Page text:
Lastly, they make sure the patient sits comfortably in a supine position and calm the patient if they are nervous.

  • Drawing blood sample

The phlebotomist selects a sizable, straight, and clear vein during the procedure. At this stage, they observe hand hygiene by sanitizing and using hand gloves for protection against germs and infections.

  • Procedures that follow after drawing blood

Once the phlebotomist has drawn blood from the patient, they perform other follow-up duties such as:

  • Sending blood samples to the lab for testing

  • Applying a bandage to stop bleeding

  • Referring the patient to the next stage for further instructions

  • Cleaning the workstation and sterilizing the equipment

  • Updating the patient’s information in the database

  • Keeping tabs on inventory, e.g., test tubes, needles, alcohol swabs, laboratory forms, and blood vials

Job Outlook for a Phlebotomy Technician

Start Your Phlebotomy Career Today

The U.S Bureau of Labor Statistics projects a 22% growth in the phlebotomists’ job market from 2020 to 2030. In terms of real-employment figures, the health sector will absorb, on average, 19,500 new phlebotomy technicians every year over the next decade.

The above job openings will arise due to natural socio-economic causes like changing careers, retiring, or transferring to different locations. At the end of 2020, phlebotomy technicians held 129,600 jobs.

Below is a table that shows where phlebotomists will work in the economy as of 2020.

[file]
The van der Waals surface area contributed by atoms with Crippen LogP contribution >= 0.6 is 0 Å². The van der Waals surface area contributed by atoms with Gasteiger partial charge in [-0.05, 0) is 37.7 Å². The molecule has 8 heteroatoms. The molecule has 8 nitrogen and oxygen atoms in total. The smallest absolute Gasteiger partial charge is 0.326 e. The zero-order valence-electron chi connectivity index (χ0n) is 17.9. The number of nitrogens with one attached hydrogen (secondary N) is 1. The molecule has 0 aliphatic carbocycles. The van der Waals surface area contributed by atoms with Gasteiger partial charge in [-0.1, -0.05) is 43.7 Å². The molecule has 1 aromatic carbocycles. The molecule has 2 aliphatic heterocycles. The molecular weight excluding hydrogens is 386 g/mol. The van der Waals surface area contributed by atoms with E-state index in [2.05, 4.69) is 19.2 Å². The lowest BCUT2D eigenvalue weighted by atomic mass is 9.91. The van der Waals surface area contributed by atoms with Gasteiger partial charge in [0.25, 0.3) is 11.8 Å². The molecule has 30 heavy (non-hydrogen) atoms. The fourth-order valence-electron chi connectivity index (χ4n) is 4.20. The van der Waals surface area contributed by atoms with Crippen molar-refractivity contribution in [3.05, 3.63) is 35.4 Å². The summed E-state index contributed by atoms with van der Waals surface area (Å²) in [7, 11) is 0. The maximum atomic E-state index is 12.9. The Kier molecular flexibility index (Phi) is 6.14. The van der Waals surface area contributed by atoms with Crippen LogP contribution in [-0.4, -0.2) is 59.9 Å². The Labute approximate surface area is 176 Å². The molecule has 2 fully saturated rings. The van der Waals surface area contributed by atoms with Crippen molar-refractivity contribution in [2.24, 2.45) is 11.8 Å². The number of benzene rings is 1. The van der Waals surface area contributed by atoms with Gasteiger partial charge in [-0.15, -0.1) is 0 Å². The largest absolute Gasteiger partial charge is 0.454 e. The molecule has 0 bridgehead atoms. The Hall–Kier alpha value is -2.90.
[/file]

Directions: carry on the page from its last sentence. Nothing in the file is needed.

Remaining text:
Employer                                                Number of phlebotomy technicians engaged

State, local, and private hospitals             51,000

Medical and diagnostic laboratories       40,000

Ambulatory Care Units                             19,000

Offices of Physicians                                    9,000

Outpatient care centers                               3,000

Others                                                            7,600

Total                                                           129,600

Source: U.S Bureau of Labor Statistics — Occupational Outlook Handbook

Job Outlook for a Medical Assistant

The U.S Bureau of Labor Statistics projects an 18% growth in the Medical Assistant job market from 2020 to 2030. In that same time frame, the employment projection averages around 104,400 new medical assistant technicians every year till 2030.

The job openings for medical assistants will change based on individuals changing careers, or retirement. At the end of 2020, phlebotomy technicians held 720,900 jobs.

Medical assistants held about 720,900 jobs in 2020. The largest employers of medical assistants were as follows:

Offices of physicians


Hospitals; state, local, and private


Outpatient care centers


Offices of chiropractors


Source: U.S Bureau of Labor Statistics — Occupational Outlook Handbook

Start Your Phlebotomy Career Today!

Phlebotomy is a vital function in the health sector which explains the projected growth over the next decade. The Allen School has been a leader in medical assistant programs for over 60 years, training thousands of new healthcare workers like you. Our Medical Assistant Program includes phlebotomy courses to springboard you into your exciting new career in healthcare.

Ready to start working towards a new career? The Allen School of Health Sciences is offering virtual campus tours for enrollment for our classes starting soon. Contact the Allen School today! We cannot wait for you to become part of the Allen School family. Visit to learn more.

Leave a Reply